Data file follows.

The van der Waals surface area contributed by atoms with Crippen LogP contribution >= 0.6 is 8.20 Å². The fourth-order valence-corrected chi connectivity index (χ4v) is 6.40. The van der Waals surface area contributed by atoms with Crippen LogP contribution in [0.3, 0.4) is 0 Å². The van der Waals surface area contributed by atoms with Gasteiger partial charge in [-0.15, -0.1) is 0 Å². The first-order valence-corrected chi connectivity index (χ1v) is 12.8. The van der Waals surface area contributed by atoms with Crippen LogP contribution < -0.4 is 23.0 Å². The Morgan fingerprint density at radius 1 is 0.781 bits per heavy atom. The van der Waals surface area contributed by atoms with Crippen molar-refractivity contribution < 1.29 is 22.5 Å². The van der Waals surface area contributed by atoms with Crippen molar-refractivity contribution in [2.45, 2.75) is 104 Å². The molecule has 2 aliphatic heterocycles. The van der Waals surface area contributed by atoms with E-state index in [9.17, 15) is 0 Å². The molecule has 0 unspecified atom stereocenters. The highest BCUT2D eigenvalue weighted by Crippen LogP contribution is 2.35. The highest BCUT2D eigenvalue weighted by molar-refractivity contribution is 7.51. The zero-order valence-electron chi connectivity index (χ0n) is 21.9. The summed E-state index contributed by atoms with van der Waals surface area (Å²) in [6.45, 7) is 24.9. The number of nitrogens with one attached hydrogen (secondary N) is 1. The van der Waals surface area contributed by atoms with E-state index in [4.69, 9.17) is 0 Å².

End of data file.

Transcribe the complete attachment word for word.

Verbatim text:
The van der Waals surface area contributed by atoms with Crippen LogP contribution >= 0.6 is 8.20 Å². The fourth-order valence-corrected chi connectivity index (χ4v) is 6.40. The van der Waals surface area contributed by atoms with Crippen LogP contribution in [0.3, 0.4) is 0 Å². The van der Waals surface area contributed by atoms with Gasteiger partial charge in [-0.15, -0.1) is 0 Å². The first-order valence-corrected chi connectivity index (χ1v) is 12.8. The van der Waals surface area contributed by atoms with Crippen LogP contribution < -0.4 is 23.0 Å². The Morgan fingerprint density at radius 1 is 0.781 bits per heavy atom. The van der Waals surface area contributed by atoms with Crippen molar-refractivity contribution < 1.29 is 22.5 Å². The van der Waals surface area contributed by atoms with Crippen molar-refractivity contribution in [2.45, 2.75) is 104 Å². The molecule has 2 aliphatic heterocycles. The van der Waals surface area contributed by atoms with E-state index in [9.17, 15) is 0 Å². The molecule has 0 unspecified atom stereocenters. The highest BCUT2D eigenvalue weighted by Crippen LogP contribution is 2.35. The highest BCUT2D eigenvalue weighted by molar-refractivity contribution is 7.51. The zero-order valence-electron chi connectivity index (χ0n) is 21.9. The summed E-state index contributed by atoms with van der Waals surface area (Å²) in [6.45, 7) is 24.9. The number of nitrogens with one attached hydrogen (secondary N) is 1. The van der Waals surface area contributed by atoms with E-state index in [4.69, 9.17) is 0 Å².